Biology Stack Exchange is a question and answer site for biology researchers, academics, and students. Join them; it only takes a minute:

Sign up
Here's how it works:
  1. Anybody can ask a question
  2. Anybody can answer
  3. The best answers are voted up and rise to the top

I've just finished a course of double antibiotics for Helicobacter pylori in my stomach. I looked up H. pylori and found that it was a gram-negative bacterium. I looked up gram-negative and didn't understand the definition. I assume that if there are gram-negative bacteria then there are also gram-positive ones. Can someone explain the terms gram-negative and gram-positive in basic, layman's terms?



share|improve this question
Just to make @yamad's answer more layman friendly, essentially Gram-positive bacteria have thicker cell walls than Gram-negative bacteria. – terdon Feb 7 '13 at 18:41
Thanks terdon, very helpful. – Sachin Kainth Feb 21 '13 at 17:51
Why is this distinction important anyway? – Sachin Kainth Feb 21 '13 at 17:52
It is simply one of the major ways that bacteria are categorised. The cell wall will affect what drugs can kill them for example. – terdon Feb 21 '13 at 18:38
up vote 6 down vote accepted

@yamad is right on - Gram stain is a major way of categorizing bacteria. Its worth mentioning what the Gram stain color means.

While not failproof, the Gram stain test reflects a major division of the sorts of cells bacteria, helping to type the bacteria of interest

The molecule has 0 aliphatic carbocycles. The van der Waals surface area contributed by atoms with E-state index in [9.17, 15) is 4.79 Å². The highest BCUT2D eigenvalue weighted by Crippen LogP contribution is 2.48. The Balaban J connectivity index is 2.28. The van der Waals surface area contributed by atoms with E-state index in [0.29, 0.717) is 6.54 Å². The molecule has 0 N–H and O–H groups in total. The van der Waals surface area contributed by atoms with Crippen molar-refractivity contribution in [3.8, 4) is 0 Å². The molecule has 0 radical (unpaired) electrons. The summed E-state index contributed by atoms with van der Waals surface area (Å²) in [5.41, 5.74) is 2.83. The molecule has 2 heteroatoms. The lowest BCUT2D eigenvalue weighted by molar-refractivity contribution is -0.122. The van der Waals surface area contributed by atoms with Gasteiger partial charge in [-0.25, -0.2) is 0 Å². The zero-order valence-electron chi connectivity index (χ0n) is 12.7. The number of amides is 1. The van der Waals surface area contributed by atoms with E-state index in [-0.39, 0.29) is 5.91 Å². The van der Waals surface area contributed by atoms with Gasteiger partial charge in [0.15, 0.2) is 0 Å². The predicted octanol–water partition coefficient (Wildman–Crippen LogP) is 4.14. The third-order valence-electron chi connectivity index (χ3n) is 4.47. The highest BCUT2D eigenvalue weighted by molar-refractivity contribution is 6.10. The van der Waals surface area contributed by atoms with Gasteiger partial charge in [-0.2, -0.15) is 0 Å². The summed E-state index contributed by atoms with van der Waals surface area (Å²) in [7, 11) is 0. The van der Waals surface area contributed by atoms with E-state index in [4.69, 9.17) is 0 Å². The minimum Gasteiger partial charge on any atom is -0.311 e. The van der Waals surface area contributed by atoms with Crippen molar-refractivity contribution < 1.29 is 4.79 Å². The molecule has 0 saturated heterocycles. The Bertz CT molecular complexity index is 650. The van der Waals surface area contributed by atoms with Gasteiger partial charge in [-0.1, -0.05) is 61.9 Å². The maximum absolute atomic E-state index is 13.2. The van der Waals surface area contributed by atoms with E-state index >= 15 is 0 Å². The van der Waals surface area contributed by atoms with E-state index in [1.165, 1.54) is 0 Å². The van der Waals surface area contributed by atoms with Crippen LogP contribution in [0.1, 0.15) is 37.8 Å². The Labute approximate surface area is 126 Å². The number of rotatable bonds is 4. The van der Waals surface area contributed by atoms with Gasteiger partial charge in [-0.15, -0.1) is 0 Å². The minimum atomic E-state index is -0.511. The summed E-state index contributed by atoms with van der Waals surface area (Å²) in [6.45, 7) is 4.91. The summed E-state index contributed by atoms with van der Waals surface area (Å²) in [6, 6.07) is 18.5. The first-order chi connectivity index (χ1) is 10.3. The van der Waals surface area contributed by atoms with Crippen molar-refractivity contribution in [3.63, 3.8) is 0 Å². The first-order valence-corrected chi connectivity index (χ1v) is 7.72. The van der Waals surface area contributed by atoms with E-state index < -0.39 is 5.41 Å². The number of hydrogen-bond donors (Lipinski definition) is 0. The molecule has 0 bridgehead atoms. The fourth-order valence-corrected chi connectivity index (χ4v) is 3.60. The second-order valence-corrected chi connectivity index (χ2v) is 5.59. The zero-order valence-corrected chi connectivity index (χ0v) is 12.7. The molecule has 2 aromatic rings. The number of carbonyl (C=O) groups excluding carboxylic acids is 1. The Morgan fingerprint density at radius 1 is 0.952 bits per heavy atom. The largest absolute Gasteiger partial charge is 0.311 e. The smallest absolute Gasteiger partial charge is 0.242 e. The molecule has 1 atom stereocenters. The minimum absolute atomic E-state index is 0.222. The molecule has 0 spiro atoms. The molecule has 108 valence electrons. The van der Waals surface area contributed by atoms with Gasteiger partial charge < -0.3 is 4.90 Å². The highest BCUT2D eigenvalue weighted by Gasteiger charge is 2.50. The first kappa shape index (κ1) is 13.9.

Gram stain reacts with the peptidogycan to create the purple color. The peptidoglycan is a mesh of carbohydrate (sugar) chains with short peptides attached to them that gives the bacterial wall mechanical strength against osmotic changes in the environment (e.g. large concentrations changes in sugars or salts) and mechanical stresses such as shearing from current.


Gram Negative bacteria have two lipid membranes with peptidoglycan sandwiched in between them while Gram positive bacteria have a single lipid membrane with the peptidoglycan mesh surrounding the membrane, forming an outer coat to the bacteria. There is typically 5-10 times more peptidoglycan by weight in Gram Positive bacteria. As such these two distinct categories of Bacteria is often the first determination used to characterize a bacterium. Again while not without some error, Gram stains reflect a significant cell physiological division in bacteria.

enter image description here

share|improve this answer

The Gram stain is one of a large number of techniques used to characterize bacteria. In particular, a bacterial species is usually either Gram-positive (purple when stained) or Gram-negative (pink when stained). In Gram-postive bacteria, the cell wall is thicker and has much more peptidoglycan compared to Gram-negative bacteria. The chemicals in the stain react with these molecules in the cell wall and result in the purple color. All of this information is well covered in the Wikipedia article on the subject.

share|improve this answer

Your Answer


By posting your answer, you agree to the privacy policy and terms of service.

Not the answer you're looking for? Browse other questions tagged or ask your own question.